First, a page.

Press Release: IMF Mission Concludes Discussions on New Program with Mozambique
March 31, 2010Press Release No. 10/125
March 31, 2010
An International Monetary Fund (IMF) mission visited Mozambique during March 15-31, 2010 to conduct the sixth review under the Policy Support Instrument (PSI), the second review under the Exogenous Shock Facility (ESF), and discussions on the authorities’ economic program that could be supported under a successor three-year PSI. Policy discussions were held with Minister of Finance, Hon. Manuel Chang; the Minister of Planning and Development, Hon. Aiuba Cuereneia, the Governor of the Central Bank of Mozambique, Hon. Ernesto Gouveia Gove, and other senior government officials. The mission also held meetings with private sector representatives and members of civil society. In addition, the mission participated in a three-day public seminar in Namaacha on Mozambique’s economic policy challenges and opportunities. It was invited, jointly with World Bank staff, to address the Council of Ministers on the seminar’s conclusions in a meeting on March 25, chaired by the Prime Minister, Hon. Aires Bonifácio Baptista Aly.
Mr. Johannes Mueller, Mission Chief for Mozambique, issued the following statement in Maputo at the conclusion of the mission on March 31:
“The Mozambican economy continues to perform strongly. Economic growth exceeded 6 percent in 2009 and is projected to approach 8 percent over the medium term, driven by strong private and public investment. A recovery in external demand and capital inflows, as well as recent donor assurances on their budget support commitments, should strengthen Mozambique’s balance of payments and further buttress its international reserves. Inflation is projected to around 6 percent over the medium term, although it could temporarily increase in 2010 because of an increased pass-through of international fuel prices to domestic retail prices.
“Mozambique’s strong economic fundamentals and prudent macroeconomic policy mix over the past two decades have provided the necessary flexibility to ease macroeconomic policies in 2009 to respond to the global economic crisis. For 2010, the mission supports the authorities’ intention to begin unwinding the monetary and fiscal stimulus initiated last year, which will help maintain macroeconomic stability and restore the policy buffers that served Mozambique well during the past year. Over the medium to long term, the mission agreed with the authorities’ intention to step up priority transportation and electricity infrastructure investment in an effort to further raise Mozambique’s growth and export potential. However, consistent with the main themes at the three-day seminar in Namaacha, the mission stressed the importance of ensuring that such investment has a high rate of return and helps generate additional private sector investment as well. In particular, it will be important to follow a cautious approach in accessing external non-concessional borrowing so as to preserve Mozambique’s strong track record of macroeconomic stability. The authorities’ economic program that will be supported under the successor PSI will emphasize continued reforms to boost tax administration and public financial management and further strengthen public debt management.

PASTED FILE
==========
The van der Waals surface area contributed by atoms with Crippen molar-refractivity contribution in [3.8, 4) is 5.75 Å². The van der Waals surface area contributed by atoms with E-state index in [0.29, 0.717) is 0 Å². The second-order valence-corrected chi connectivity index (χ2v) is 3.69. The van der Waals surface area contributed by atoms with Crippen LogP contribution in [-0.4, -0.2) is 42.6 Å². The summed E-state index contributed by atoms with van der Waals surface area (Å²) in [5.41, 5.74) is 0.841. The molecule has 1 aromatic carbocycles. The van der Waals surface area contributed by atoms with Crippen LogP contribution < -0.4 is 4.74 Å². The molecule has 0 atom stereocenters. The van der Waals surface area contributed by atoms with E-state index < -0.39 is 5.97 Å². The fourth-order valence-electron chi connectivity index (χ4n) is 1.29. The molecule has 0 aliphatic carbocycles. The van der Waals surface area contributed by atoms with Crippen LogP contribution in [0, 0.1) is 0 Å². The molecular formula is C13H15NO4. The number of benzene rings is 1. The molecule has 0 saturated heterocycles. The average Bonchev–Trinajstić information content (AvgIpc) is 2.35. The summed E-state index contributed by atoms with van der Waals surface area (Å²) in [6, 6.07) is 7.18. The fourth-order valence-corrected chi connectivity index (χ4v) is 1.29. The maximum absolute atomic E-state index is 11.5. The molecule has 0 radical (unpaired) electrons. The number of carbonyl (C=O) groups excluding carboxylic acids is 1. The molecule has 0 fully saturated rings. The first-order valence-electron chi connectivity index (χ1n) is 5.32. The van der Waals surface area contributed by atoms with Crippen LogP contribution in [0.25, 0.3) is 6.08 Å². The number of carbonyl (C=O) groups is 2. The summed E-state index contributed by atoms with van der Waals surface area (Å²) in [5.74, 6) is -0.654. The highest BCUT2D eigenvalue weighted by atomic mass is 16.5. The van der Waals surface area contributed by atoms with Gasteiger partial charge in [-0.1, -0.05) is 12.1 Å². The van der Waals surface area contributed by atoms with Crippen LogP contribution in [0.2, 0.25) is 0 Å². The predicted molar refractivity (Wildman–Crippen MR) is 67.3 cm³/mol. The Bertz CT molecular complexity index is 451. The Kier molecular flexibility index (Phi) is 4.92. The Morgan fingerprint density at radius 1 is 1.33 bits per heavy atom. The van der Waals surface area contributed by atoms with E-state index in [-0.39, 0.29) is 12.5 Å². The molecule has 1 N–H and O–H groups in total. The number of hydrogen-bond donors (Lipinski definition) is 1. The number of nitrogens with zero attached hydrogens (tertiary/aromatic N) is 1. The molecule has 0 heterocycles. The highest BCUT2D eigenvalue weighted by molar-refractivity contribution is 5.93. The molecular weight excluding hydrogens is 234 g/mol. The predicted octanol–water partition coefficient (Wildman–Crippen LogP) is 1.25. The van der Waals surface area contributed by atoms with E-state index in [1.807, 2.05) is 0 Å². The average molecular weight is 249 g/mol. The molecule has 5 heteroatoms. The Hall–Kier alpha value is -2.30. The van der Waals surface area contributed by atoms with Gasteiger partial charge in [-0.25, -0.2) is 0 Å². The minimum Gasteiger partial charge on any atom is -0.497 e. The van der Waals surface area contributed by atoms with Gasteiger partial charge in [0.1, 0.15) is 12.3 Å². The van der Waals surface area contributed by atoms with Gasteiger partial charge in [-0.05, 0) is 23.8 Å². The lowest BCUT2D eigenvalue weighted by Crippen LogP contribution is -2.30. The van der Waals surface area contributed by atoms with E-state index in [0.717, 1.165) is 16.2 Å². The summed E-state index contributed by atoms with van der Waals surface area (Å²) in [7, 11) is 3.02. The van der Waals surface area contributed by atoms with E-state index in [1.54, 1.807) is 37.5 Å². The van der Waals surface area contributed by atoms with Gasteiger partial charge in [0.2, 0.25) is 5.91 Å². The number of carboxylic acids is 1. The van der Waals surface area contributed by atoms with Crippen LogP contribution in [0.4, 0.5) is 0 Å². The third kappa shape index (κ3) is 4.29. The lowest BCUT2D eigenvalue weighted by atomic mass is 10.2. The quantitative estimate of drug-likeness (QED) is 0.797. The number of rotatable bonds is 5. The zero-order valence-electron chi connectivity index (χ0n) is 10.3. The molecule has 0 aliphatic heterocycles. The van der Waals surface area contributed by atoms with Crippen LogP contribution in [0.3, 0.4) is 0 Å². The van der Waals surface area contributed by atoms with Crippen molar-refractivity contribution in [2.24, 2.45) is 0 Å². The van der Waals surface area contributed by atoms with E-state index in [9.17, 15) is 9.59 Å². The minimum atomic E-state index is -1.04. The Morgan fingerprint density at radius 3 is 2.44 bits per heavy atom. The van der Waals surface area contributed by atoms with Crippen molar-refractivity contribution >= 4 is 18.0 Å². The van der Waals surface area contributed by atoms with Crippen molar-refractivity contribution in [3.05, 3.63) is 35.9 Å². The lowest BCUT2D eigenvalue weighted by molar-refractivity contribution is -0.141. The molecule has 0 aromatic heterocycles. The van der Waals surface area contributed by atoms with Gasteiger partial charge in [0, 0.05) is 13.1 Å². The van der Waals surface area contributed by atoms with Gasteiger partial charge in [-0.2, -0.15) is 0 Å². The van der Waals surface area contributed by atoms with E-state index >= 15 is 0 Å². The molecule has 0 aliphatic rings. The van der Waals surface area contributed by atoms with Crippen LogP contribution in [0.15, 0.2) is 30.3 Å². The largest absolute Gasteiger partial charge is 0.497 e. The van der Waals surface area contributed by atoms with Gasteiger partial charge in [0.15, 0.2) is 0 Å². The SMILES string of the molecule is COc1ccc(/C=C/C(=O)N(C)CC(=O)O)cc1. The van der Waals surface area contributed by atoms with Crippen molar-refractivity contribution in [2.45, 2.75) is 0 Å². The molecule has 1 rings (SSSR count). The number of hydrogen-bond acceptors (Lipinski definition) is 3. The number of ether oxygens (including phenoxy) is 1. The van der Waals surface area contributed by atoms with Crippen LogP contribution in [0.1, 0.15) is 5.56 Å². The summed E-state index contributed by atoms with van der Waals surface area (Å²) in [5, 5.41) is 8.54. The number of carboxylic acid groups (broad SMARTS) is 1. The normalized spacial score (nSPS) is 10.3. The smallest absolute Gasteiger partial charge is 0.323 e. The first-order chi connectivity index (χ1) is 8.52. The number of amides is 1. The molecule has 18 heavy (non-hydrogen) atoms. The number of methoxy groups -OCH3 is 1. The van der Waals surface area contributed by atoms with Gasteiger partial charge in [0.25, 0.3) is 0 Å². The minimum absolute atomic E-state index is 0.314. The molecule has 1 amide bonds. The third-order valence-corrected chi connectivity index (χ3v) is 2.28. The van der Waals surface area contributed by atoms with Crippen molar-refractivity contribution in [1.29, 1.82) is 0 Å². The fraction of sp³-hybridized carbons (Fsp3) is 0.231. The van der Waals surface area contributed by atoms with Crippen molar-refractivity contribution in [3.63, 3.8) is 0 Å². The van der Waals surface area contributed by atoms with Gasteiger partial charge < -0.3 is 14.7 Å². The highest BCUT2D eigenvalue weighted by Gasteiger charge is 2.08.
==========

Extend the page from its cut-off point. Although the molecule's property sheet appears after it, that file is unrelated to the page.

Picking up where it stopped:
“The IMF's Executive Board is scheduled to discuss the final PSI/ESF program review under the current program and Mozambique’s request for a new three-year PSI in June 2010.”